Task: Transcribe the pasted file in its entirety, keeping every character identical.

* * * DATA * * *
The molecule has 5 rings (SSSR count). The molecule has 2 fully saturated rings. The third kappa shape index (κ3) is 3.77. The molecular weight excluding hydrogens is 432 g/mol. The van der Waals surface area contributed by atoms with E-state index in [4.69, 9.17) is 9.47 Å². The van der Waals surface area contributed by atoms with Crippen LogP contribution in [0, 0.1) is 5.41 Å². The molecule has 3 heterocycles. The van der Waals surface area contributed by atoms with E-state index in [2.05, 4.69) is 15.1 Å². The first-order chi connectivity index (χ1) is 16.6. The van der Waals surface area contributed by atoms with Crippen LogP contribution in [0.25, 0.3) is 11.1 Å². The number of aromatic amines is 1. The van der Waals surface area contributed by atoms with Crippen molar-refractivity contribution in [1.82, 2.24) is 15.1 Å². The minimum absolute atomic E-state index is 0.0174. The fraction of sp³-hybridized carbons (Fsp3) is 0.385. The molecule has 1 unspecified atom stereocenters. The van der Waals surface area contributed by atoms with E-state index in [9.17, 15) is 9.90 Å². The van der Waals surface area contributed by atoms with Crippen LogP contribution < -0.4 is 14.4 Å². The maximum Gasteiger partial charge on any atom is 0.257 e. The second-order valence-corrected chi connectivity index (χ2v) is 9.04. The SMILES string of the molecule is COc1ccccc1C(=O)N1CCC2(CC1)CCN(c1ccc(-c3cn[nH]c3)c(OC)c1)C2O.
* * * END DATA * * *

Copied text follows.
The molecule has 5 rings (SSSR count). The molecule has 2 fully saturated rings. The third kappa shape index (κ3) is 3.77. The molecular weight excluding hydrogens is 432 g/mol. The van der Waals surface area contributed by atoms with E-state index in [4.69, 9.17) is 9.47 Å². The van der Waals surface area contributed by atoms with Crippen LogP contribution in [0, 0.1) is 5.41 Å². The molecule has 3 heterocycles. The van der Waals surface area contributed by atoms with E-state index in [2.05, 4.69) is 15.1 Å². The first-order chi connectivity index (χ1) is 16.6. The van der Waals surface area contributed by atoms with Crippen LogP contribution in [0.25, 0.3) is 11.1 Å². The number of aromatic amines is 1. The van der Waals surface area contributed by atoms with Crippen molar-refractivity contribution in [1.82, 2.24) is 15.1 Å². The minimum absolute atomic E-state index is 0.0174. The fraction of sp³-hybridized carbons (Fsp3) is 0.385. The molecule has 1 unspecified atom stereocenters. The van der Waals surface area contributed by atoms with E-state index in [9.17, 15) is 9.90 Å². The van der Waals surface area contributed by atoms with Crippen LogP contribution < -0.4 is 14.4 Å². The maximum Gasteiger partial charge on any atom is 0.257 e. The second-order valence-corrected chi connectivity index (χ2v) is 9.04. The SMILES string of the molecule is COc1ccccc1C(=O)N1CCC2(CC1)CCN(c1ccc(-c3cn[nH]c3)c(OC)c1)C2O.